Monday, October 21, 2013

A wedding in Zumpango

Back in September Edson and I were invited to a wedding in Zumpango in the Estado de México (State of Mexico). We weren't exactly invited by the bride and groom, but rather by two of our friends that were padrinos

As I've mentioned in some previous posts, padrinos are a staple in many celebrations in Mexico, such as baptisms, XV años, and weddings. For a baptism "padrino" basically translates to godfather ("madrina" to godmother and "padrinos" to godparents). For other occasions the closest translation I have is "sponsor." For weddings, for example, the bride and groom ask close family or friends to be the padrino of different aspects of the wedding, such as the wedding rings, the bride's bouquet, the reception venue, the cake, etc. Our friends were the padrinos of the cake (or cupcakes in this case) and were given the chance to invite a few people as well. 

We made good time on the way so we stopped to see the Zumpango Lake. 

Zumpango Lake
We didn't go to the religious ceremony, but went directly to the reception. We got there right on time, which meant we were some of the first people there. The reception was held outside under a huge tent. There were around 70 tables with 10 place-settings each.


There was also a stage for the multiple musical groups that played throughout the afternoon and evening. The reception started with the mariachis playing.

mariachi band 
Edson was excited to sing along with the mariachis (or was it about unintentionally matching the tablecloth and decorations?)


beautiful hydrangea centerpieces (and coctails - yum!) 
Once the bride and groom arrived they had the civil ceremony, which is separate from the religious ceremony.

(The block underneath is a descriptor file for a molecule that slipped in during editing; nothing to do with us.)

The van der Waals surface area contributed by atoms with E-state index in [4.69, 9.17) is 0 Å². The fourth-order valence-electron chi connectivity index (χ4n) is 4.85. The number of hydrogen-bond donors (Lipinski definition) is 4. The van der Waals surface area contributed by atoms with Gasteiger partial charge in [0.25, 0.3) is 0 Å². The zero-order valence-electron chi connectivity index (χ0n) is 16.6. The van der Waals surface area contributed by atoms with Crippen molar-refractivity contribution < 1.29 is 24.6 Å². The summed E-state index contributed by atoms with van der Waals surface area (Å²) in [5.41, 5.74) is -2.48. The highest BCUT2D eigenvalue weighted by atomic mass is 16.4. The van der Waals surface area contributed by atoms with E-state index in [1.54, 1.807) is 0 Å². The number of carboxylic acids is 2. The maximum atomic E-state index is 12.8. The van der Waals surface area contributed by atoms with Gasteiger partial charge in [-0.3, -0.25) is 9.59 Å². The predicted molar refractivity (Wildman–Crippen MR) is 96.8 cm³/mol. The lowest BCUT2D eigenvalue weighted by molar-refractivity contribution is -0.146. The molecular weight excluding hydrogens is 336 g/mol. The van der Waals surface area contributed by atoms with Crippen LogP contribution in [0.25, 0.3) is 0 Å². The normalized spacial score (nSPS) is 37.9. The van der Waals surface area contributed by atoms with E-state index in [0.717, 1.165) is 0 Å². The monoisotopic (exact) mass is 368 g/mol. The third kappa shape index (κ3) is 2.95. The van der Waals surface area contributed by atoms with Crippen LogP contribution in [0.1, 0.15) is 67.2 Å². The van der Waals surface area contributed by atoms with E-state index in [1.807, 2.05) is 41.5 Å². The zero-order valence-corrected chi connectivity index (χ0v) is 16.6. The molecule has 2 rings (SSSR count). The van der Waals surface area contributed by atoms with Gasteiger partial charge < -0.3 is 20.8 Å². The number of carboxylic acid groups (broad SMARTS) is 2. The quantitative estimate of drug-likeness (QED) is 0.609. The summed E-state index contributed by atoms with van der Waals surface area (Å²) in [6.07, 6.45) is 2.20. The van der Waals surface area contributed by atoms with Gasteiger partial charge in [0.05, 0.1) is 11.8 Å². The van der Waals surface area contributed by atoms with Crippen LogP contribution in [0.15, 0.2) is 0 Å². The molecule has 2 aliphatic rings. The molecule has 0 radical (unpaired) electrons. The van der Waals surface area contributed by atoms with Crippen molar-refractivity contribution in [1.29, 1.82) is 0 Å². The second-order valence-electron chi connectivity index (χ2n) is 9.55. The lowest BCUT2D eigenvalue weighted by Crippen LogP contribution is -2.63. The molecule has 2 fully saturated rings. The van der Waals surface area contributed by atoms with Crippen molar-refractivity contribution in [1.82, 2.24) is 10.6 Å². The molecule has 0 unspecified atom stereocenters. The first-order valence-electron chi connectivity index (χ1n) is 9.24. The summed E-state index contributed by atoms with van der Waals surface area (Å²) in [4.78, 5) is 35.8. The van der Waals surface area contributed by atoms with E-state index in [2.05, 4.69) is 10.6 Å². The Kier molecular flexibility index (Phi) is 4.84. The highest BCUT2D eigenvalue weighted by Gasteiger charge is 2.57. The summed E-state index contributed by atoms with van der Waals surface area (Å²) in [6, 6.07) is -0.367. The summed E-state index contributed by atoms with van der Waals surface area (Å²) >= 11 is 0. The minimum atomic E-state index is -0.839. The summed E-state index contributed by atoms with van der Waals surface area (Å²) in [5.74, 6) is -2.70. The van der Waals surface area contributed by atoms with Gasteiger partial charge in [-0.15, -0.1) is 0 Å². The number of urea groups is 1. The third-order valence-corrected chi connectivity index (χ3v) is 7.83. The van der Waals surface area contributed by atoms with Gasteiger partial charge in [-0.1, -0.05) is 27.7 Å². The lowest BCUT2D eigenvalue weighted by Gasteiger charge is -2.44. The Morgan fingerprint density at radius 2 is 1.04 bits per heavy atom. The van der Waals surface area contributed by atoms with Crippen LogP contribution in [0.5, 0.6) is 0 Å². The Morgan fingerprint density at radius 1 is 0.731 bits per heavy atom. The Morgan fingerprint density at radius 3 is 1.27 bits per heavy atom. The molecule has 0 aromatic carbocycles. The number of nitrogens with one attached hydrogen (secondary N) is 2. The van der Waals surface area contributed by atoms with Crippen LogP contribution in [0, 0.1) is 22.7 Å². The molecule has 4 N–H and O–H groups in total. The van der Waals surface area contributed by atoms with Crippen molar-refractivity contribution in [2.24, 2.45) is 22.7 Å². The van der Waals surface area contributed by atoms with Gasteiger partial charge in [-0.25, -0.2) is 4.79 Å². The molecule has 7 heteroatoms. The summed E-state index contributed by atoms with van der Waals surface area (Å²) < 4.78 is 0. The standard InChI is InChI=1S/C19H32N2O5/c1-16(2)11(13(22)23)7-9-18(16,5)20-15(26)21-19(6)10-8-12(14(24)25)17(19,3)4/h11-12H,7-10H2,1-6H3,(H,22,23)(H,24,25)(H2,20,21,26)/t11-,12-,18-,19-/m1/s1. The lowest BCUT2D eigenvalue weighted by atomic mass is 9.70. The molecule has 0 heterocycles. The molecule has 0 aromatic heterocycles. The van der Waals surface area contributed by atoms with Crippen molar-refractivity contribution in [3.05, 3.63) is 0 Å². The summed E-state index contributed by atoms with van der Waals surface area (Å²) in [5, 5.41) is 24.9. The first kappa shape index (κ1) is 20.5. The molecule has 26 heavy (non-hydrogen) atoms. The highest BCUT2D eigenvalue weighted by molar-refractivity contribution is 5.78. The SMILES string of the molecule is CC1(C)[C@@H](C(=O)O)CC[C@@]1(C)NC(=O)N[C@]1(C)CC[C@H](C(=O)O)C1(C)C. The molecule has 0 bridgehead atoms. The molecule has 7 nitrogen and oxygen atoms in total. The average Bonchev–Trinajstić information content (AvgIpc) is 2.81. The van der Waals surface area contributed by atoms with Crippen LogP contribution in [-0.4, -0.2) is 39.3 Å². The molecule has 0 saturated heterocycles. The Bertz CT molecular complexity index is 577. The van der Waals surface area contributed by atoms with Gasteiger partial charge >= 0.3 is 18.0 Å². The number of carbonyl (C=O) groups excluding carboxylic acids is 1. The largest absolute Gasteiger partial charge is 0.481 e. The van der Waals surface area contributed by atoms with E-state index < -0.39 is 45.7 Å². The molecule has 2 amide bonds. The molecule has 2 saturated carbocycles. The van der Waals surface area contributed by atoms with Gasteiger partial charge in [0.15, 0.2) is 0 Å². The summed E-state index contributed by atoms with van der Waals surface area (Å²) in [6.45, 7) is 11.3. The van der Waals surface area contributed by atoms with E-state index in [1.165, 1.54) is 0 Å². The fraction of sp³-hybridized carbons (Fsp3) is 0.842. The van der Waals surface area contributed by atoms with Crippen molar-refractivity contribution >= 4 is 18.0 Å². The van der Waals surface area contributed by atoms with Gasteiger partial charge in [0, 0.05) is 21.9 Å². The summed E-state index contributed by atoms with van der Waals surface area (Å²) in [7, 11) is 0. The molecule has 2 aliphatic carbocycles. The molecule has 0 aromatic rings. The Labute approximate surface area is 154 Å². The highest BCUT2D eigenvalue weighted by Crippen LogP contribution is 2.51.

civil ceremony 
We enjoyed sopes for an appetizer - yum!


As time the afternoon went on, more and more and more people showed up.



with our friends Elvia and Joel
We enjoyed consomé, rice, carnitas, and barbacoa for the meal.

I've lived her a while - I now eat my soup
accompanied by a tortilla :) 
me and Edson
The bride and groom included multiple traditions throughout the reception. One included the men pinning money onto the groom.


the final result of the money-pinning
The bride and one of her bridesmaids went around collecting money from the women in a pretty container (wouldn't want to mess up that beautiful dress!).

Another tradition they included was the víbora de la mar, where the bride and groom each stand on a chair, both holding onto one end of the veil and surrounded by friends to "protect" them while a line of children, then women, then men weave their way through the dance floor, purposely bumping into the bride and groom.

They men also tossed the groom in the air and then made him drink liquor out of his shoe (eww!) and the bride did the bouquet toss (though here there are always two "fake-outs" before actually throwing it the third time).

(I don't have photos of a lot of things since both my camera and Edson's phone died - oops).

Elvia made around 800 cupcakes for the wedding (whoa!). Here's about 500 of them with the color-changing display.



After the mariachis finished a bossa nova band played.

note the sax player on the dance floor 
There was also a rock band and two bands that played cumbia for dancing, including the famous group La Sonora Dinamita.

It was a fun afternoon and evening!


Oh, and the hydrangea centerpiece is now happily living in my living room :)



1 comment:

  1. Pleased to know about this wedding and hope you enjoyed this wedding a lot. Couple of months ago, I arranged my niece’s wedding at one of excellent Los Angeles wedding venues. Decorated venue by hiring a reputed florist and had good time.

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